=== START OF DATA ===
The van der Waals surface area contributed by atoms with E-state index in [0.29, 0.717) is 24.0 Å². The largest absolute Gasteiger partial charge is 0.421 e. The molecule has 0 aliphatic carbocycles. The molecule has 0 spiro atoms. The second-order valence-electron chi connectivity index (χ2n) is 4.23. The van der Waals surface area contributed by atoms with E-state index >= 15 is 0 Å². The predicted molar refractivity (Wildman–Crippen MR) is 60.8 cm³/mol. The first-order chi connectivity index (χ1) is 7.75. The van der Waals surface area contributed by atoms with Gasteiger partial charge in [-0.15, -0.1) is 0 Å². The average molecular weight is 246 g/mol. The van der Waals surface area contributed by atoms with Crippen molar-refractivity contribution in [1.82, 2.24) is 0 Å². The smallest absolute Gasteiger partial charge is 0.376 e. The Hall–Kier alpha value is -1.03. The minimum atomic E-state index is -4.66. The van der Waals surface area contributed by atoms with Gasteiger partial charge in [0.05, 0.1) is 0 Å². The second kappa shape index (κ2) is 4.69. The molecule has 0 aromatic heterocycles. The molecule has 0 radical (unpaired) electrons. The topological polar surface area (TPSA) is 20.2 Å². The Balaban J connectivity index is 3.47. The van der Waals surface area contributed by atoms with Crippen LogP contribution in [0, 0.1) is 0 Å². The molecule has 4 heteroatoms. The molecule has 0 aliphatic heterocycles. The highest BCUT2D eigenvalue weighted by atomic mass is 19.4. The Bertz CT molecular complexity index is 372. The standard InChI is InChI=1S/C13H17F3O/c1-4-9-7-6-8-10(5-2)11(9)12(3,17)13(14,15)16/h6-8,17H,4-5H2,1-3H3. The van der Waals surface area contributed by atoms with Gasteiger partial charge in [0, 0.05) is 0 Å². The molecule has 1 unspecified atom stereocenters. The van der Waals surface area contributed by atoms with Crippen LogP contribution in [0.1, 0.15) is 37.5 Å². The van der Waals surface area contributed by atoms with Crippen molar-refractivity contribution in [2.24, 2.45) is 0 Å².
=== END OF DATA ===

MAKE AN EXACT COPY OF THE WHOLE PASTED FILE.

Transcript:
The van der Waals surface area contributed by atoms with E-state index in [0.29, 0.717) is 24.0 Å². The largest absolute Gasteiger partial charge is 0.421 e. The molecule has 0 aliphatic carbocycles. The molecule has 0 spiro atoms. The second-order valence-electron chi connectivity index (χ2n) is 4.23. The van der Waals surface area contributed by atoms with E-state index >= 15 is 0 Å². The predicted molar refractivity (Wildman–Crippen MR) is 60.8 cm³/mol. The first-order chi connectivity index (χ1) is 7.75. The van der Waals surface area contributed by atoms with Gasteiger partial charge in [-0.15, -0.1) is 0 Å². The average molecular weight is 246 g/mol. The van der Waals surface area contributed by atoms with Crippen molar-refractivity contribution in [1.82, 2.24) is 0 Å². The smallest absolute Gasteiger partial charge is 0.376 e. The Hall–Kier alpha value is -1.03. The minimum atomic E-state index is -4.66. The van der Waals surface area contributed by atoms with Gasteiger partial charge in [0.05, 0.1) is 0 Å². The second kappa shape index (κ2) is 4.69. The molecule has 0 aromatic heterocycles. The molecule has 0 radical (unpaired) electrons. The topological polar surface area (TPSA) is 20.2 Å². The Balaban J connectivity index is 3.47. The van der Waals surface area contributed by atoms with Crippen LogP contribution in [0, 0.1) is 0 Å². The molecule has 4 heteroatoms. The molecule has 0 aliphatic heterocycles. The highest BCUT2D eigenvalue weighted by atomic mass is 19.4. The Bertz CT molecular complexity index is 372. The standard InChI is InChI=1S/C13H17F3O/c1-4-9-7-6-8-10(5-2)11(9)12(3,17)13(14,15)16/h6-8,17H,4-5H2,1-3H3. The van der Waals surface area contributed by atoms with Gasteiger partial charge in [0, 0.05) is 0 Å². The molecule has 1 unspecified atom stereocenters. The van der Waals surface area contributed by atoms with Crippen LogP contribution in [0.1, 0.15) is 37.5 Å². The van der Waals surface area contributed by atoms with Crippen molar-refractivity contribution in [2.24, 2.45) is 0 Å².